Google signaled its intent to begin correlating data about its users’ activities across all of its most popular services and across multiple devices. The goal: to deliver those richer behavior profiles to advertisers.

Likewise, Facebook announced it will soon make Timeline the new, more glitzy user interface for its service, mandatory. Timeline is designed to chronologically assemble, automatically display and make globally accessible the preferences, acquaintances and activities for most of Facebook’s 800 million members.

“If they can make the ads more relevant, the logic goes, they can increase the number of advertisers and the price they can charge per click (on each ad),” says Alex Daley, chief investment strategist at Casey Research. “Because the click will be from more qualified leads — customers who are more interested in the product — they can grow the revenue base.”

But security analysts, privacy advocates and technologists say consumers probably should be very concerned. While making richer behavioral data more readily available to advertisers, Google’s new data-correlating practices and Facebook’s new Timeline and Open Graph, a more powerful way to express preferences on third-party websites, also tend to aid and abet more unsavory uses.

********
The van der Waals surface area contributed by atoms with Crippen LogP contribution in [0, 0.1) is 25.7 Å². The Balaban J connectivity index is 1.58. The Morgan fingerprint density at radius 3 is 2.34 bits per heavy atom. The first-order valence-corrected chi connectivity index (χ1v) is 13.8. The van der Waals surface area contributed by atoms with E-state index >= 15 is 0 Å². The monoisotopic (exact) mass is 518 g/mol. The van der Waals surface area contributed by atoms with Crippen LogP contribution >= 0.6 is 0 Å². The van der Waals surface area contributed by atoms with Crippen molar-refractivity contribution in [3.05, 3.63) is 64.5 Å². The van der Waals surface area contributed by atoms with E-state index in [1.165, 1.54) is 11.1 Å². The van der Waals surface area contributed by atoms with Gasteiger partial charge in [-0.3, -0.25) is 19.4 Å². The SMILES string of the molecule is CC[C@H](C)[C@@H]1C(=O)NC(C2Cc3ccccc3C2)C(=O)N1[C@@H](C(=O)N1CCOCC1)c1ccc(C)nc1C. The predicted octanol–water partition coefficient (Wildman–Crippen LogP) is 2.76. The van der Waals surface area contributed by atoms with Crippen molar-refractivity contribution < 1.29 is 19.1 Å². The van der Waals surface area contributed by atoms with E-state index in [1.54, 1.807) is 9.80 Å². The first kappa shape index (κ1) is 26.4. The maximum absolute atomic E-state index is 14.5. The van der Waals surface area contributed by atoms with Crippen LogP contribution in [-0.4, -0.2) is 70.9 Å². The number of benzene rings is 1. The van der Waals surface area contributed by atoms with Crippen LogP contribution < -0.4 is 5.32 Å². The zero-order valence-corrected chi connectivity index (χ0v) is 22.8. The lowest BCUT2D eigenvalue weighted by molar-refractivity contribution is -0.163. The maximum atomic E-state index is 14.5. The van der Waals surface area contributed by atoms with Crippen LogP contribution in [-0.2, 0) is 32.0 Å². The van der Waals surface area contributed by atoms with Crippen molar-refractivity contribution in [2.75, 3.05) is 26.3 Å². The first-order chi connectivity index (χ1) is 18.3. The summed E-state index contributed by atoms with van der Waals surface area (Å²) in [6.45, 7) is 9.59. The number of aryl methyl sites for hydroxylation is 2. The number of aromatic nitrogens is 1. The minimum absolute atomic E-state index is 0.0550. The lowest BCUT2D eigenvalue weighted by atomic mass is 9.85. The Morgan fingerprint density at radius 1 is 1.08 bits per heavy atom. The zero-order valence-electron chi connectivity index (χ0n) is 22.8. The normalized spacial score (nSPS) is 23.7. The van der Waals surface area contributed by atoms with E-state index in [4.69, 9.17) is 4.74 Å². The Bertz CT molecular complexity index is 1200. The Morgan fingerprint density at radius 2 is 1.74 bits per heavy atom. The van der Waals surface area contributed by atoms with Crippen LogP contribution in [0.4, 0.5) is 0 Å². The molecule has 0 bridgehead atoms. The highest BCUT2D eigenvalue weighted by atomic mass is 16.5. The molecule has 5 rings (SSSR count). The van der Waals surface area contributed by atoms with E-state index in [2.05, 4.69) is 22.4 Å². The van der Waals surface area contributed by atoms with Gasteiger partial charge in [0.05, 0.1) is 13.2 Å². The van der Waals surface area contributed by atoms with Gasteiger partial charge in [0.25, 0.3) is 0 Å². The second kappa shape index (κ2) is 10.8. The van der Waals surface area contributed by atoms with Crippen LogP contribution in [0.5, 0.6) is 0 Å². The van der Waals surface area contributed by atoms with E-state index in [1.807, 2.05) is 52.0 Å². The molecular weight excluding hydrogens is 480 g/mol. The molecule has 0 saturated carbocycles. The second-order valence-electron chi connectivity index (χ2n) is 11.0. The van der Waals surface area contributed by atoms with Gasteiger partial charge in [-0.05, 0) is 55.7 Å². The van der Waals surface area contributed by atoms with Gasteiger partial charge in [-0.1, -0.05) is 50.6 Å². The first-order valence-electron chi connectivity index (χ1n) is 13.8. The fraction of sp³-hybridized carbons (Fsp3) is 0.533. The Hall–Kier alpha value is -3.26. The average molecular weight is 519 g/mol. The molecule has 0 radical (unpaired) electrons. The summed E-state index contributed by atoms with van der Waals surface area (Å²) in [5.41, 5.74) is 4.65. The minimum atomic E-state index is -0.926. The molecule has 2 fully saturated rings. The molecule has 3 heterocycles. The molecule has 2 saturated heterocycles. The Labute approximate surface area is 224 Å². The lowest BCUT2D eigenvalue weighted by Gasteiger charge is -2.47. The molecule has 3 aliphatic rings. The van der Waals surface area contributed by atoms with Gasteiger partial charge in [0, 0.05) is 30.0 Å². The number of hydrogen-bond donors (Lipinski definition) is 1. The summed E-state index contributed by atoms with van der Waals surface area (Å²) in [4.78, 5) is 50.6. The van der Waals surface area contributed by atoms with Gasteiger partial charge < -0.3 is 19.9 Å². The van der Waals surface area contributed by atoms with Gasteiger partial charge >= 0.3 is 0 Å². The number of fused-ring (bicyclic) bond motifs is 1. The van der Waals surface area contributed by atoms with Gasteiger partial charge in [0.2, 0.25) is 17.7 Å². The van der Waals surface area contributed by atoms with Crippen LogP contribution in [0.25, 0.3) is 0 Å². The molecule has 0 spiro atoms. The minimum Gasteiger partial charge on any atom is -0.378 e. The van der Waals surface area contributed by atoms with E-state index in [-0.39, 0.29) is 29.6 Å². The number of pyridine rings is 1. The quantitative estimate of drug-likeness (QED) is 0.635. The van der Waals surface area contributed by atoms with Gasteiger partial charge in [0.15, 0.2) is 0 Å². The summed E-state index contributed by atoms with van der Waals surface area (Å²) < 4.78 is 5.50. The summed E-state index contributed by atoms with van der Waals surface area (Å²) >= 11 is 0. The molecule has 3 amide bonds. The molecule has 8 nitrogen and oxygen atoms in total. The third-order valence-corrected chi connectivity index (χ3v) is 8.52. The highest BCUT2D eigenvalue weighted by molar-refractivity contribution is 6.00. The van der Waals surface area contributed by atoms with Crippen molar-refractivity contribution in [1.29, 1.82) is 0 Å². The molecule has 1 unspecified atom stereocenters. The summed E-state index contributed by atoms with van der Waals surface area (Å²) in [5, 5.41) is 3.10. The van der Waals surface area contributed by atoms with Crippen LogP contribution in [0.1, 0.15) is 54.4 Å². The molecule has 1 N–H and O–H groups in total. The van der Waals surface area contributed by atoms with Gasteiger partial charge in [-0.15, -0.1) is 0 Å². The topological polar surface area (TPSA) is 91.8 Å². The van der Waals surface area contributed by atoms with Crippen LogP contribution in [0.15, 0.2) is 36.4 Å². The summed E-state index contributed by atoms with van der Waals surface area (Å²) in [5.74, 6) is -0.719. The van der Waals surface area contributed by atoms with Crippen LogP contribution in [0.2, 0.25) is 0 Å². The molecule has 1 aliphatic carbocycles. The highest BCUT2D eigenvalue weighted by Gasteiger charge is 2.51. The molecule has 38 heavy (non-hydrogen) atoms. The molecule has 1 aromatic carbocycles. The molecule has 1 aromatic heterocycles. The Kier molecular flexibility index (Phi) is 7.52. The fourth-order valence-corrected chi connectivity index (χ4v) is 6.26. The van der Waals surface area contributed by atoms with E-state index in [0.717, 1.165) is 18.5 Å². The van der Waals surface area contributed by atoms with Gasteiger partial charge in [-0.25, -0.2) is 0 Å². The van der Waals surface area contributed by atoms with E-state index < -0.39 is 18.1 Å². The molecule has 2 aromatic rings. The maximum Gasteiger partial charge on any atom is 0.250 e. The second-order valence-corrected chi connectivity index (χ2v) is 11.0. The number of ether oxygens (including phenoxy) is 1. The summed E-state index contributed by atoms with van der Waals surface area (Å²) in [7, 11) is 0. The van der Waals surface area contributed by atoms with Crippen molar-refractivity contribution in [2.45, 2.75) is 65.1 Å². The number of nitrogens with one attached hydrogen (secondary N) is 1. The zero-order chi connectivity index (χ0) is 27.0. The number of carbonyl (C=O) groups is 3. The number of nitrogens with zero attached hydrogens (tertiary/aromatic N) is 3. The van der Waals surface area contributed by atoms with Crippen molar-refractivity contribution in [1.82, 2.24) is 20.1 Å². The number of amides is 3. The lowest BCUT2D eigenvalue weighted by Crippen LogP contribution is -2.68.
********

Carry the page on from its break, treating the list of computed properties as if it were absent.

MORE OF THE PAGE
Richer personal details are very beneficial to identity thieves and cyberspies, as well as to parties motivated to use such data unfairly against consumers, such as insurance companies, prospective employers, political campaigners and, lately, hacktivists, security analysts say.

“What these unilateral decisions by Google and Facebook demonstrate is a complete disregard for their users’ interests and concerns,” says John Simpson, spokesman for Consumer Watchdog. “It’s an uncommonly arrogant approach not usually seen in business, where these companies believe they can do whatever they want with our data, whenever and however they want to do it.”

The deeper personal data of Timeline — which Facebook users willfully share — are potentially online advertising gold for marketers and advertisers. This is especially crucial, analysts say, as Facebook has finalized it’s initial public stock offering.